The reality of this world is that those who are LGBTQ+ often have more at stake in protecting their privacy and safety than those who aren’t.
This is the unfun part of pride, for the community and its allies. It’s the reason we march. We fight against surveillance, limitations on our gatherings, and curbs on our self-expression. And we want those things in our lives online as well as in real life.
Here are some ways that you can make sure you are able to freely express yourself while protecting your privacy—and sharing your life on your terms online.
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Not out? How to control your privacy
Coming out is obviously a very personal choice. If you’re not out, it is probably important to you that your privacy is maintained so you’re not “outed” through online conversations or posts that you thought were private.
The first tip to staying anonymous and private when discussing topics that are sensitive to you is to use custom privacy settings when on mainstream social media, or avoid such services altogether.
The fact is, using these sites reveals a lot of information about you, whether you’re actively giving it away or not. In 2017, a study found that even if you don’t reveal your sexual orientation on Facebook, advertisers can still make a good guess based on your “likes” (Katy Perry and Glee are some examples).
Facebook used to also require the use of one’s “real” name in profiles and could suspend your account if it discovered your profile name didn’t match your legal name. This was a problem especially for trans people who referred to themselves with a name different from the one on their driver’s license. The policy was changed in 2015, allowing people who are asked to verify their name to say they are in a special circumstance, including LGBTQ.
To connect with others online, you might want to opt for a pseudonymous site like Reddit, Discord, or even Twitch—just be careful about anything you say that could identify you, like your town or job.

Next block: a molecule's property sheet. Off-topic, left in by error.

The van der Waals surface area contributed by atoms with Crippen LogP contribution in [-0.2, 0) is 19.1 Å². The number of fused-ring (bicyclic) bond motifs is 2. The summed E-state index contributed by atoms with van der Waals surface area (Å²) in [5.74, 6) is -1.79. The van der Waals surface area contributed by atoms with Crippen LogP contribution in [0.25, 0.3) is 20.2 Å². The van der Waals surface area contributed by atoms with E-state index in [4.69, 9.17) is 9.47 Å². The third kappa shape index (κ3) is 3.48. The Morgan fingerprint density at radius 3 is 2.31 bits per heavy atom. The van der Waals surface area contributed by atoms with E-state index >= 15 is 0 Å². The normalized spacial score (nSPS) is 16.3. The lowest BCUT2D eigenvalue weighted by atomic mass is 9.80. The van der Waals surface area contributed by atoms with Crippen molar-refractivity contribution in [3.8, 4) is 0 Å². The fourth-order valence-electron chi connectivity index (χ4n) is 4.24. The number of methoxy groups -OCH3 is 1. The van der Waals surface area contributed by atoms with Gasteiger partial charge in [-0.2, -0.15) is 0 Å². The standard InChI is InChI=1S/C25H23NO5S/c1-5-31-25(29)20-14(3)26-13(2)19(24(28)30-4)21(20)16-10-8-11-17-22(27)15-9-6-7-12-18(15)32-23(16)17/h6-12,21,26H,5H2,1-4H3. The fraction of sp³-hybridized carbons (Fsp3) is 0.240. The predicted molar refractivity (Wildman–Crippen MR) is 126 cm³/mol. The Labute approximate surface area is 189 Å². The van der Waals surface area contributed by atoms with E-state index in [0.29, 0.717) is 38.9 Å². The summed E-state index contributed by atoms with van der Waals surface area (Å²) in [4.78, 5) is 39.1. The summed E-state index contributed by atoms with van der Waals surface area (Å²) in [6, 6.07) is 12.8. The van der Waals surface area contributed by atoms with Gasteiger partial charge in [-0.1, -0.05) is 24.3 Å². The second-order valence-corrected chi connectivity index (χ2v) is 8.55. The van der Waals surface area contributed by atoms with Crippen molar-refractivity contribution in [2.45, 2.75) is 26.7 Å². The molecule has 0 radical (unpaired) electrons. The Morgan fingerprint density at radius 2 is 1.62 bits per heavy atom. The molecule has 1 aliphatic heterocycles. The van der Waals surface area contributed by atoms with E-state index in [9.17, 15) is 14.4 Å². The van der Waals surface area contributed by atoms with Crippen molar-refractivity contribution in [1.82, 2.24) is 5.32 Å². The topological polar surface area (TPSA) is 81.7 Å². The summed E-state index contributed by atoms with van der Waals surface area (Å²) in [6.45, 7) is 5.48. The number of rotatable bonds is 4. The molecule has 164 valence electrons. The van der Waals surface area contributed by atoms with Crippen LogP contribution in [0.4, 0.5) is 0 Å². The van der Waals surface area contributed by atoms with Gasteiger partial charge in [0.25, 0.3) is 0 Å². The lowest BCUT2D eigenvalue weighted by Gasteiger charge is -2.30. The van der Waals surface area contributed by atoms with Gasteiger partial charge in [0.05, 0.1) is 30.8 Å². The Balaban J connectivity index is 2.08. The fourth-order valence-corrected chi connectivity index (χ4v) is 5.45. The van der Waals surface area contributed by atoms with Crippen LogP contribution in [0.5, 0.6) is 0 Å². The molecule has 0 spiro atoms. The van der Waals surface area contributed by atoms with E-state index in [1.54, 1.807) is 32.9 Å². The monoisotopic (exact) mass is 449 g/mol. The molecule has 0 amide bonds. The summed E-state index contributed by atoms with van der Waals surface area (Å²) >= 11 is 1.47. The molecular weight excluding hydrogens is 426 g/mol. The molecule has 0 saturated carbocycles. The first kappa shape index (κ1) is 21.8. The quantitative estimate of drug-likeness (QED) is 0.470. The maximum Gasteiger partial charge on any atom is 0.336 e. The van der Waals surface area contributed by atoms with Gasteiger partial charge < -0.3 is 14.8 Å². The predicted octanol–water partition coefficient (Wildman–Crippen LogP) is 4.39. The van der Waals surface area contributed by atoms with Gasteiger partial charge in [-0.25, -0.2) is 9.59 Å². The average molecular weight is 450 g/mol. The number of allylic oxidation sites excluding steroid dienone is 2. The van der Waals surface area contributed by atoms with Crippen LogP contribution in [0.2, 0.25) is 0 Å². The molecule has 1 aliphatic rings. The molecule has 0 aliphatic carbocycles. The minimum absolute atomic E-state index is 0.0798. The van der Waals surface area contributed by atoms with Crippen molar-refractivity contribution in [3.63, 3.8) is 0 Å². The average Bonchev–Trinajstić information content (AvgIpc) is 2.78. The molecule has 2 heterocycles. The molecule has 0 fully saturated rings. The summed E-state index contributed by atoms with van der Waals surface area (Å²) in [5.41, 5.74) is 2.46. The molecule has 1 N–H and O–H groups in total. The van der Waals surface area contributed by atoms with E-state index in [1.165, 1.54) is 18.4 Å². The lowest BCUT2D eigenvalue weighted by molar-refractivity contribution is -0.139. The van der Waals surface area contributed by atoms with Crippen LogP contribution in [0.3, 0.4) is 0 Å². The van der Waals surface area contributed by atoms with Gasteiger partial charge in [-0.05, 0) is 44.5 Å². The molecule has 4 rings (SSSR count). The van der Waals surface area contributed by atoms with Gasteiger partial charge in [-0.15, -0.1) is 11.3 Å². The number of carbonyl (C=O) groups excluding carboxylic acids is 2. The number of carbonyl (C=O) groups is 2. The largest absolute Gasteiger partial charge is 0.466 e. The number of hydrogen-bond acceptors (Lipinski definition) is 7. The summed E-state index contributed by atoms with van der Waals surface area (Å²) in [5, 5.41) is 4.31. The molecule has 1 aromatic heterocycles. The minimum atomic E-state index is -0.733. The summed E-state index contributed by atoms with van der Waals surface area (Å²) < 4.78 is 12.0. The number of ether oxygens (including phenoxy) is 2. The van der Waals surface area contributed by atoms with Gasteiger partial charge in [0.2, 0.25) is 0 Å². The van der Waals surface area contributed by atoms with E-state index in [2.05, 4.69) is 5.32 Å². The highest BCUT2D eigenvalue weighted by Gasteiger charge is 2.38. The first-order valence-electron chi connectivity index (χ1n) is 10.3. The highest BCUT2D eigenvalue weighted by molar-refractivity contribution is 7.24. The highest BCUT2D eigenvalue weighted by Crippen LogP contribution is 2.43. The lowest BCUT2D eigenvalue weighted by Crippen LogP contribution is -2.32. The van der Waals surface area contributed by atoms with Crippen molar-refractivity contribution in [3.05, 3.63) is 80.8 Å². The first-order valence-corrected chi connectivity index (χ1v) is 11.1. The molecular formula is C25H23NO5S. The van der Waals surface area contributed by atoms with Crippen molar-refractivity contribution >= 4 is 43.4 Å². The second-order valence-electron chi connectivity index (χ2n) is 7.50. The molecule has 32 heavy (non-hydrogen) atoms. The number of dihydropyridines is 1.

Be sure to also read the privacy policies of social media apps before downloading them. Platforms like Instagram, TikTok, and Twitter all want access to your location, photo album, and other information for the full experience, but you can tailor these app permissions to suit your needs and comfort levels.
The National Cybersecurity Alliance recommends searching for your name, personal information, and keywords that you don’t want to be associated with. If you’re particularly concerned, you can also set up Google Alerts that monitor the web for content in relation to keywords you’ve set. If you do find something about yourself posted online and want to take it down, immediately contact the website’s administrators with your request.
If you’re chatting with someone about sensitive, private information and want to ensure no one can see your messages, use a chat app that’s end-to-end encrypted, or use a VPN so even your ISP can’t see your traffic. A VPN also encrypts your online activity when you’re on unsecured Wi-Fi at places like cafes.
Another perk of using a VPN? You’ll have access to LGBTQ+ content that’s been censored, which occurs frequently. In April, Vice reported that software being used by schools to filter content turned out to block LGBTQ+ health sites for being pornographic. Such sites have also been the target of government censorship in various parts of the world.
What about dating apps?
LGBTQ+ dating apps are an important service, especially for individuals who aren’t out—but they are a significant safety and online security risk.
The LGBTQ+ community uses dating apps much more than average. But dating apps are some of the least private services out there: They often ask you to sign in with a social media account, track your location to match you by proximity, and expect you to chat extensively in the app to get to know other users.
Read more: 3 privacy tips when using dating apps
Grindr has so much information on its users that the U.S. raised national security concerns over its Chinese ownership. This led to the sale of the company in 2020 to American investors. But at the same time, gay dating apps have had a poor track record of protecting their users’ privacy. In 2016, researchers demonstrated how they could pinpoint the locations of users on three dating apps (Grindr, Hormet, and Jack’d), even when the users had location features turned off.
Later in 2018, it was revealed that Grindr, in which users can indicate their HIV status and last-tested date, had exposed this data to two companies that helped optimize the app. And this information was tied to the users’ GPS data, phone IDs, and email addresses.
And if you’re in a country where homosexuality is criminalized, simply having an LGBTQ+ dating app on your phone could put you at risk of arrest. Moreover, fake accounts are reported to be used to entrap individuals. Under these circumstances, requiring LGBTQ+ users’ locations, names, phone numbers, or social accounts can put them at serious risk.
Respecting others’ privacy
Use discretion when it comes to others’ private information. Take a pause before you post photos or comments about someone else—they might not want their location or identity revealed on the internet. If you experience harassment or abuse, or see it happening to others, block the offenders and report it.
Read more: What does Big Tech know about you? Find out